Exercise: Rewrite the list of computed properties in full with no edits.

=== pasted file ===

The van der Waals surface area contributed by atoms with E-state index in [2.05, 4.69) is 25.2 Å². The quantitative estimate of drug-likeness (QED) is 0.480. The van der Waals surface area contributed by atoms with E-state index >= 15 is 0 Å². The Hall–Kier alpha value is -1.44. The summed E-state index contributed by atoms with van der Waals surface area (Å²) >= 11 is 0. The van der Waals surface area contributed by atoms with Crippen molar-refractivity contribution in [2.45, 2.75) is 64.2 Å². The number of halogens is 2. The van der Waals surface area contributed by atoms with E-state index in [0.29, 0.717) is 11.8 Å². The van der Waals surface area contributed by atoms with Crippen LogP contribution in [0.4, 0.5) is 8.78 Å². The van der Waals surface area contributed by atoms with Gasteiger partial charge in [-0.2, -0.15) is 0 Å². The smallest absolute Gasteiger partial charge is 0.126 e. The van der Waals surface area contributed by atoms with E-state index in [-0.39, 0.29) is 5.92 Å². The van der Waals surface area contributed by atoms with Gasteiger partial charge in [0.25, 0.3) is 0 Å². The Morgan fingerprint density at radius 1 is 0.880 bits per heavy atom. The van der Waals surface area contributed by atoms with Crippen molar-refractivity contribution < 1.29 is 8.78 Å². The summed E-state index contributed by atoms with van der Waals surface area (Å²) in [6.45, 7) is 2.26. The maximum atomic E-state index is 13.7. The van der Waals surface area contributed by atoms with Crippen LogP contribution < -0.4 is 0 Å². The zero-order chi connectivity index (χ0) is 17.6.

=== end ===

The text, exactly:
The van der Waals surface area contributed by atoms with E-state index in [2.05, 4.69) is 25.2 Å². The quantitative estimate of drug-likeness (QED) is 0.480. The van der Waals surface area contributed by atoms with E-state index >= 15 is 0 Å². The Hall–Kier alpha value is -1.44. The summed E-state index contributed by atoms with van der Waals surface area (Å²) >= 11 is 0. The van der Waals surface area contributed by atoms with Crippen molar-refractivity contribution in [2.45, 2.75) is 64.2 Å². The number of halogens is 2. The van der Waals surface area contributed by atoms with E-state index in [0.29, 0.717) is 11.8 Å². The van der Waals surface area contributed by atoms with Crippen LogP contribution in [0.4, 0.5) is 8.78 Å². The van der Waals surface area contributed by atoms with Gasteiger partial charge in [-0.2, -0.15) is 0 Å². The smallest absolute Gasteiger partial charge is 0.126 e. The van der Waals surface area contributed by atoms with E-state index in [-0.39, 0.29) is 5.92 Å². The van der Waals surface area contributed by atoms with Gasteiger partial charge in [0.25, 0.3) is 0 Å². The Morgan fingerprint density at radius 1 is 0.880 bits per heavy atom. The van der Waals surface area contributed by atoms with Crippen molar-refractivity contribution < 1.29 is 8.78 Å². The summed E-state index contributed by atoms with van der Waals surface area (Å²) in [6.45, 7) is 2.26. The maximum atomic E-state index is 13.7. The van der Waals surface area contributed by atoms with Crippen LogP contribution < -0.4 is 0 Å². The zero-order chi connectivity index (χ0) is 17.6.